Hullside regelcoating of Sea-Doo jet boat

This is a Sea-Doo jet boat that had a close call with the bank of a river, hitting tree limbs and putting “morse code” scratches and dings down the side of the boat.  Typically we can spot repair damage like this and you will never see it, but this boat was not cooperating.  After several attempts at fixing the spots we decided to go ahead and spray the complete hullsides (he had dings on the other side he wanted fixed as well).

Here we have the sides with freshly sprayed gelcoat


Unlike paint finishes, most of the work is done after the boat is sprayed.  The gel will have an orange peel texture to it that has to be wet sanded smooth with a series of different grit paper followed by buffing and polishing with several grades of compound.



First pass with buffer and super duty compound



To speed things up I quickly run over the hull with 220 grit sandpaper on a Porter-Cable dual action sander.  I wouldn’t advise this for a novice as you can easily sand through the gel or make the sides wavy if you don’t hold it flat.  If you do have a go at it, make sure you hold the pad FLAT to the boat and move it around quickly, do NOT stay in one place.  The next step is wet sanding first with 400 grit then 600 grit paper.  We had a wet sanding machine that made stuff like this easy, unfortunately it was dropped and broken a few days before this job, so I had to do it all by hand.  After wet sanding I used a Makita variable speed polisher (this machine can also be used for grinding, one of the best tools I’ve owned) and 3M Super Duty rubbing compound to put a shine on the boat, this will show you EVERYTHING you missed!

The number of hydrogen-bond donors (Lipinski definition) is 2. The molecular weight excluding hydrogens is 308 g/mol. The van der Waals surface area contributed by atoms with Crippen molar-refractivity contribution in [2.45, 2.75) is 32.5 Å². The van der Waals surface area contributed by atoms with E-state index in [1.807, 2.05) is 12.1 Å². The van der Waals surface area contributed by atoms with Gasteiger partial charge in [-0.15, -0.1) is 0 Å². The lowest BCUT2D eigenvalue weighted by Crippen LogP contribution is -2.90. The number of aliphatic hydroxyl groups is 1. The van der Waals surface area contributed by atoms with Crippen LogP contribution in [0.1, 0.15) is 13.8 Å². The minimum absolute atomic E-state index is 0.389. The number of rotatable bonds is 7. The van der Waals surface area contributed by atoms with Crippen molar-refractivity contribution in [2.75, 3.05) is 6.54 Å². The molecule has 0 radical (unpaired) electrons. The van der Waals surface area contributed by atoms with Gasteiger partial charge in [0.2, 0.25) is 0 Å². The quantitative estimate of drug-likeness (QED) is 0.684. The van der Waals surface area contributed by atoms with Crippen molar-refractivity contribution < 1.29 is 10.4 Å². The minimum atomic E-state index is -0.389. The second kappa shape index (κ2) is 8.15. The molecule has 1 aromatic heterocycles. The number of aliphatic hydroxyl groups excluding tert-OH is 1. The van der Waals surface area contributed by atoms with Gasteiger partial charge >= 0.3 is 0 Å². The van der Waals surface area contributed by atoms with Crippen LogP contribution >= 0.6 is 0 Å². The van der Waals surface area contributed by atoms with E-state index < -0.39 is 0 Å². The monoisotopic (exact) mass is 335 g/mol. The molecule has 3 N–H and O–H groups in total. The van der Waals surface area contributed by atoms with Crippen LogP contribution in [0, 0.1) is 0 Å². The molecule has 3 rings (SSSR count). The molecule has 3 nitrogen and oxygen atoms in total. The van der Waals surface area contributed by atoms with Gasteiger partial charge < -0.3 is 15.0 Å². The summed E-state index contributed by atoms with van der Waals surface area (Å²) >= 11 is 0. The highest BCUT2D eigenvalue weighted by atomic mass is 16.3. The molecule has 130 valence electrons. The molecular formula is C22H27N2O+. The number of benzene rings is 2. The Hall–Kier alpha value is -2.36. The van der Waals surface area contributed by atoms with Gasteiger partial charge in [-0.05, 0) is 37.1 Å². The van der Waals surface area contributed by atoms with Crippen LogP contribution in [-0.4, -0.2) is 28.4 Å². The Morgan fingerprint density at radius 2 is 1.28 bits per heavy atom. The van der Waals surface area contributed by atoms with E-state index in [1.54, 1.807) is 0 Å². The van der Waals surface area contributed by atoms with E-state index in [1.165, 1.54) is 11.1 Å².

Second sanding and polishing



After going over the boat with compound the first time you will see places that need to be sanded or sanded better.  For any dimples make sure you use a block with wet sandpaper to get them out or you will have little low spots everywhere that will show up bad once the boat is finished.  If you see any areas that are duller looking than the rest they need to be hit with the finer 600 grit sandpaper, you don’t need to hit them much.  Once I went around and did my sanding touch-ups I went over it with the compound, this time it had a very even shine.  At this point I could have buffed over the boat but being a perfectionist I went ahead and wet sanded the entire hull with 1000 grit paper by hand.


First step of final polishing


If you look closely at the area below the rub rail, there was still some of the orange peel that had to be sanded further before polishing


After going over the boat with 1000 grit it was time to start the final polishing process.  Once again I went over the boat with the super duty compound.  I made three passes around the boat until I could look at it closely and not see any of the tiny swirl scratches left from wet sanding.


Final polishing


The super duty compound will leave an excellent finish on the boat, but I wanted this boat to go back to the customer looking better than the day he picked it up from the dealership.  To get the perfect shine I used two grades of fine compound.  The first step was using 3M Finesse It, this is a very fine compound that takes out the super fine scratches from the super duty, which you really can’t see with the naked eye, but you can tell in the shine.  After that I went with an even finer compound, using 3M Perfect It III.


Finishing Touch


After getting it all shined up, it was time for brand new decals and chrome raised letter insignia.  When the customer first came to see the boat he accused us of swapping his with a brand new one!

Home at last


This is my favorite part of the job, getting the boat back home to its extremely happy owner!